Ostomy: Day-to-day activities for babies from birth to 12 months

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Learn how an ostomy impacts your baby's day-to-day activities and about considerations for protecting the stoma and ostomy pouch.

Key points

  • Your baby's stoma and ostomy pouch should not restrict most of their activities.
  • You may need to make some adjustments to the products you use for your child's ostomy or empty the ostomy pouch before activities as your child gets more curious and active.
  • It is recommended that your baby wear a pouch during bathing, and they should always wear a pouch when swimming.
  • Always carry an emergency kit and pack extra supplies (more than you normally need) when travelling.

Having an ostomy should not limit most of your child's activities. Your child can still take part in family time and participate in activities such as tummy time, travelling and swimming with proper planning and ostomy care.

Family time

You can still cuddle your child, bond with them and include them in family time. You are also encouraged to visit often and participate in your child's care, including ostomy care. This will help prepare you for discharge from the hospital.

Involving siblings in your child's ostomy care

If you have older children, you can include them in ostomy care by giving them tasks like distracting their sibling during the pouch change, getting supplies ready for you or holding and handing the supplies to you.


Infants with stomas have very few restrictions on their activities. The rate and timing of physical and development growth can vary from child to child—even when they do not have a stoma. When your child is ready, the stoma will not prevent them from normal movement. Without fear of harming the stoma, your child can safely:
  • Be hugged and held closely chest-to-chest.
  • Be buckled into a car seat or stroller. Avoid placing the belt directly over the stoma.
  • Be placed on their belly for "tummy time" or to play. Before placing them on their belly, the pouch should be emptied to prevent the leaks from pressure on the pouch.
  • Sleep on their back as recommended by their paediatrician.
  • Crawl or lie on their stomach. As they get more active, there will be more stress on the pouching system. You may need to make some adjustments in products, but your child's natural curiosity and activity should not be discouraged.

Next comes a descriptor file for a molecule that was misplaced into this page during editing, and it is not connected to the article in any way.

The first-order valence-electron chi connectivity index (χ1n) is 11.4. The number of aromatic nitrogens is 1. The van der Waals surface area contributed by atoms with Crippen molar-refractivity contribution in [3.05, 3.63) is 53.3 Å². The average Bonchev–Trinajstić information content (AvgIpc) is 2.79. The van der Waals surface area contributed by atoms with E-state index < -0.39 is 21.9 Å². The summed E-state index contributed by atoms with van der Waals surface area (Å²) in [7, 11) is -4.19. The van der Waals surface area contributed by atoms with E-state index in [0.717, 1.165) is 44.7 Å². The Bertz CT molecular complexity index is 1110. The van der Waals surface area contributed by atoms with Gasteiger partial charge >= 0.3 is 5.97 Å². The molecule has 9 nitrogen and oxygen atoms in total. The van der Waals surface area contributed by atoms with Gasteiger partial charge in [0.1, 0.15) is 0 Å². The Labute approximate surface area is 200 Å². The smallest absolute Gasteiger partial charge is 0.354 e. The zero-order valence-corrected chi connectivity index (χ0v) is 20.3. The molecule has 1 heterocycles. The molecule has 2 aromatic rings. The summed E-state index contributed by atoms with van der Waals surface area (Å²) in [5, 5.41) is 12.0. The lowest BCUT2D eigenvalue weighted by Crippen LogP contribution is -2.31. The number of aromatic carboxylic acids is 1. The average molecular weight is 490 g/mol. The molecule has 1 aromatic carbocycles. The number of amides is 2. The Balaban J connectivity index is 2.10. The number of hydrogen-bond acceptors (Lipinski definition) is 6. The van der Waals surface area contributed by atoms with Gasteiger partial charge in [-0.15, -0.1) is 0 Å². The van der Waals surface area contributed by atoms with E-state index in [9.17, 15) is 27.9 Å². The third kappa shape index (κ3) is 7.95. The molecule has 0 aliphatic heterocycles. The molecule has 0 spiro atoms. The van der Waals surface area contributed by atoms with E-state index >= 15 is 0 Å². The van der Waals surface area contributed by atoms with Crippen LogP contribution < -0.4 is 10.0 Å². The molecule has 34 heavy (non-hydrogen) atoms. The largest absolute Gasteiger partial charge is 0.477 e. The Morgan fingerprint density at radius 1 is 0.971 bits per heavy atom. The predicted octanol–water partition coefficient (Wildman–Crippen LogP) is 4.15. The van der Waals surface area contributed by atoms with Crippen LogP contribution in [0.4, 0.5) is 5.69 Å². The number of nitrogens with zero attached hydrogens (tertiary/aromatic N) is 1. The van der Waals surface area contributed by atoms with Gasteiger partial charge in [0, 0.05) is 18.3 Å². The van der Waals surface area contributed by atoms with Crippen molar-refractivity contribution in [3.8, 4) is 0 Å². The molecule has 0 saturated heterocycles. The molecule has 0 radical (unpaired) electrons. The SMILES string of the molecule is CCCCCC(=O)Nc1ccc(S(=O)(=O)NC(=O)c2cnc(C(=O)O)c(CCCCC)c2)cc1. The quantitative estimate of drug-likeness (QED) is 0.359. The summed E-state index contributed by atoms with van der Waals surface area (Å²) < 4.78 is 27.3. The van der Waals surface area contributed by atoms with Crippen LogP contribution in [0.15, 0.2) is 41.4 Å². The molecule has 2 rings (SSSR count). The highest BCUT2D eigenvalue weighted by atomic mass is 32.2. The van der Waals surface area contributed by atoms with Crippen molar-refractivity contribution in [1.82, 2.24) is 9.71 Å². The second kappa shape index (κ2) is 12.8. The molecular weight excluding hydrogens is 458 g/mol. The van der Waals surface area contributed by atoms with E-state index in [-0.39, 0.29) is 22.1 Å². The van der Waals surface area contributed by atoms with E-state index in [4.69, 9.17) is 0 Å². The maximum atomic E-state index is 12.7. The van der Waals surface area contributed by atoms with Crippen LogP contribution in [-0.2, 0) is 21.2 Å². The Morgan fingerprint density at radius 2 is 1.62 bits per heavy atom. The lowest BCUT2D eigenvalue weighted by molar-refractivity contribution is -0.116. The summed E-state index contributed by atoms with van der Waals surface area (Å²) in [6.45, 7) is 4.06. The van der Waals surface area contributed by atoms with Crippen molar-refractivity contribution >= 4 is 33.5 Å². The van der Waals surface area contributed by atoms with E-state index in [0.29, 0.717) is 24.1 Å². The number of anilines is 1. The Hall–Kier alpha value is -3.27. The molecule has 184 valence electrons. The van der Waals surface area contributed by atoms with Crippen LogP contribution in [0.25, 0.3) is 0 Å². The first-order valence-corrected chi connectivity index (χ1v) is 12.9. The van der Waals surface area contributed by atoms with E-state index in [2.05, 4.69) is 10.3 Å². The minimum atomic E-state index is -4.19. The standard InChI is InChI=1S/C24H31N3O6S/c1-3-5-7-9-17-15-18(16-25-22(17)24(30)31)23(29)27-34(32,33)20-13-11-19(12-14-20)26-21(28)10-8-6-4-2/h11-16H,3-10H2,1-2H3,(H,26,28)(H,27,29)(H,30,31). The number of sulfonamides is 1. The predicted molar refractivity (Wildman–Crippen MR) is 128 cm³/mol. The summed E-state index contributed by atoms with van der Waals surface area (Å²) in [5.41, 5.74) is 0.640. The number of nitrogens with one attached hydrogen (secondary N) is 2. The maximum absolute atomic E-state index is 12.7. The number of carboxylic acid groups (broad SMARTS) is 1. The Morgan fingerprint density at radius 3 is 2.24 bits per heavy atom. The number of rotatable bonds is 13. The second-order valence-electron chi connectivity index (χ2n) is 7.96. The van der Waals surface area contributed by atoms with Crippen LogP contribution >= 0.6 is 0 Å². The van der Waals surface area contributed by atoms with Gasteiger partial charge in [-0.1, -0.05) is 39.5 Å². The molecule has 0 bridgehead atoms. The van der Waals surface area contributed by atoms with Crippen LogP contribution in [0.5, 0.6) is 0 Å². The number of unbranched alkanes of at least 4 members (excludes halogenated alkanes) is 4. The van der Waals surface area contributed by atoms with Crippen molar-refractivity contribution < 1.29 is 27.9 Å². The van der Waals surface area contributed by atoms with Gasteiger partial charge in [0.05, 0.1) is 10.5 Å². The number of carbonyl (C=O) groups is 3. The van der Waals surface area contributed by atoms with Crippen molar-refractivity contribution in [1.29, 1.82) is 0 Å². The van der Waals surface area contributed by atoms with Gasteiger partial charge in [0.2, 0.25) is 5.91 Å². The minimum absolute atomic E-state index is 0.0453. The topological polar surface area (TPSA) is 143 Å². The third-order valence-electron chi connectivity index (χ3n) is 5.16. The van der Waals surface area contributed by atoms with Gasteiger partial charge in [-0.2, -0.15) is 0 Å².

Hygiene and bathing

  • Infants with a stoma can be sponge-bathed while the umbilical stump is in place, or tub-bathed after the cord falls off and sutures are removed.
  • Bathing can be done either with or without the pouch system in place. It is recommended that your child wears a pouch when taking a bath.
  • Water, soap or shampoo cannot harm the stoma. Just make sure the skin is well rinsed.
  • Use unscented bar soaps instead of liquid soaps as some liquid soaps have moisturizers that may make the skin too soft.
  • After bathing, thoroughly dry the wet pouch and skin barrier with a towel or with a hair dryer set on a cool setting to prevent moisture from being trapped against the skin.
  • If bathing without a pouch, the bath can be timed with planned or unplanned pouch changes. When the whole system is off, cleanse the peri-stomal skin gently using water, soap and a soft cloth.


Any normal infant clothing is acceptable. As your child grows, it is natural for them to explore their stoma and pouch, as they do with any other part of their body. The pouch may be an interesting discovery because of its texture and sound. They may pull on their pouches because of this. One-piece sleepers and t-shirts that snap at the crotch can help deter exploring hands. Snug-fitting clothing can also be worn without fear of harming the stoma.


  • Do not put supplies in the trunk of a car in the summer or when visiting warm travel destinations. Heat can interfere with the adhesive.
  • When travelling on a plane with your child, be sure to pack supplies in your carry-on luggage.
  • Always carry an emergency kit. The kit should contain a zip lock bag, pouching system and individually packaged pre-moistened paper towel or soft reusable cloth to serve as a washcloth. In an emergency, the contents of the pouch can be emptied into a zip lock bag.
  • Do not use baby wipes or towelettes that contain lanolin or other oils as these interfere with the adhesive and may irritate your child's skin. Avoid using alcohol to clean the peri-stomal skin as well as this will dry and irritate the stoma and/or skin.
  • Take more ostomy supplies than what you normally require.
  • Check to see if there is an ostomy supply store that you can access at your travel destination.


  • The pouch should always be worn while swimming. You can consider using a closed pouch to reduce chances of the pouch opening during swimming. You may want to tape the edges of the flange with barrier strips or waterproof tape while swimming to provide extra security. You may also wish to purchase a waterproof seal ring to protect the flange.
  • Any waterproof tape should be removed after swimming as it can irritate your child's sensitive skin. Immediately after swimming, also dry your child's flange and pouch.
  • Printed bathing suits as opposed to solid colours can help to camouflage the outline of the appliance. Tight briefs/underwear under boxer swimsuits can also help to secure the pouch.
  • You also want to empty the bag before swimming. Another option is to change to a closed-pouch system if you are concerned that the spout will open and leak.
Last updated: December 29th 2023